|officing from my mom's breakfast table this morning.|
The office is super mobile these days. And the to-do list is long. I'm trying to figure out how to get work done before I enter into a couple week craze of moving, road-tripping, driving, and nesting. I know it will get done, even if it's by moonlight in a passenger seat.
But all of this is on the list of reasons I took the leap from 9 to 5 to self-employed. The hard things are hard, but the benefits make it all worth it.
A more open schedule. Flexibility. Opportunities to travel. Oodles and oodles of time to be with my daughter ... just to name a few.
So if you're considering taking the leap from office desk to home desk, these might be for you! For this Working Girl Wednesday, whether you're just venturing out on your own or considering it, I'm giving you my top 5 tips for making it through the scary leap and the first few months of getting traction under your feet. Every story is different, so take 'em for what you will from a girl who has been somehow, sometimes not by myself, staying afloat. (I'll also add a few things I wish I had known before I started.)
1. Love what you do. I'm really convinced more and more that anyone can come up with an idea. You and I could probably brainstorm at least 10 new business ideas for a way to make money from home. So why am I not doing any of those things? Well, honestly, because I don't want to. I don't want to offer pet care and catering services to elite dogs. I don't want to crunch numbers and work as an assistant to people who are busy. I don't really want to come into your home and organize your pantry. But if you want to do any of those things, do them because you love doing them. It will take about three months for the initial "I work for myself" high to wear off. So if you don't love what you do, you'll still be hating life even without the bossman looking over your shoulder.
2. Respect the people you encounter. Do your best to build healthy, honest, good relationships every where you go and leave. Life is a giant web of relationships, and I'm never quite sure who I'm going to meet who might know so-and-so who knows so-and-so. Sometimes it just blows my mind how small the circles of creative people actually are. Everyone knows someone who knows someone who probably knows you. Leaving a job you hate? Even if you hate your job today and are scratching at the doors to get out, be sure to leave as well as you can. Let their memory of you be positive and try to maintain good relationships with colleagues wherever you go. Get to know the people who are in your field. Designers. Photographers. Crafters. Writers. Don't be afraid of them. Learn from them. Ask questions. Encourage them. Dream big for them. Trust me, there is enough work to go around for us all to have fun and be successful.
3. Execute your work well and quickly. At first, I was not always the best at this. There were times the stress of responding quickly made me delay, and I probably lost jobs. But, these days, I'm finding there is nothing better than fast responses, good work and great communication. When you are working for yourself, there is no one to blame for your lack of productivity except yourself. Distracted? Then make the necessary adjustments. Tired? Get more sleep. Too much work? Stop over-committing yourself. Afraid of failing? Sounds like a great learning opportunity.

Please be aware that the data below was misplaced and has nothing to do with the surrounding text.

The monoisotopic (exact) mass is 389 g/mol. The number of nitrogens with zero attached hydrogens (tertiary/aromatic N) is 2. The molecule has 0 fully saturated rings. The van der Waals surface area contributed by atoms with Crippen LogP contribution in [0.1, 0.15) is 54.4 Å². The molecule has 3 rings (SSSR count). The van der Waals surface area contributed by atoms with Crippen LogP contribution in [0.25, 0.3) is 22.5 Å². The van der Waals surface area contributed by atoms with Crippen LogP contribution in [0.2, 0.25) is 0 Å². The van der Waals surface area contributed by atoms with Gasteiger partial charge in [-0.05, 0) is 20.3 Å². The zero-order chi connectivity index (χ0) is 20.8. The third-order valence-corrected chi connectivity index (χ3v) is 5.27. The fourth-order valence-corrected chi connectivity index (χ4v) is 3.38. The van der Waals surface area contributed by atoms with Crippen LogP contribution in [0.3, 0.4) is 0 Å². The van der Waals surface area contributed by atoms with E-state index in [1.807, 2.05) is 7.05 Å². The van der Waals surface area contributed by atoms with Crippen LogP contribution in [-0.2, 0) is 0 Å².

4. Be you. Be the you that you imagine you are when no one is watching. Don't sell yourself short. Dr. Seuss said it - Today you are you. That is truer than true. There is no one alive who is Youer than you. This means from your blog to your coffee appointments, Twitter to Facebook, phone consultations to e-mails. Be you. Stay inspired. Educate yourself on what's new in your field. Then find your voice again. Refresh your "brand" every so often. Stay on top of who you are, what you do and why someone should pay you for it. Know what you can't do. If you don't believe in the product you're marketing, no one else will.
5. Have patience and be diligent about your craft. I'm still in this boat. For me, working in a creative field means I can never just say "I know what I'm doing." The field is constantly changing with trends, focus, styles, etc. This forces me to always be a student of my career. And it means working longer hours, sometimes when it's most inconvenient. It means working extra on a project because I want to figure it out, learn more, and give my client the best product I can. Sometimes it means unpredictable paychecks, believing the best in people when I get frustrated, conceding to clients when I want to argue, allowing opportunities for correction and criticism. And pray. I pray a lot while I'm working.
The road is fun, long, hard, freeing and adventurous. Turn up some jams and make a list... What are you waiting for?
I wish someone had told me....
that somedays I'd be working just as much, if not more, than a "regular" job.
to give myself a day off, and to stop working when I should be resting.
to get a good CPA. (I did end up finding one, but just down to the wire!)
that it's scary.
that there is a whole community of people who are doing the same thing, and they are friends.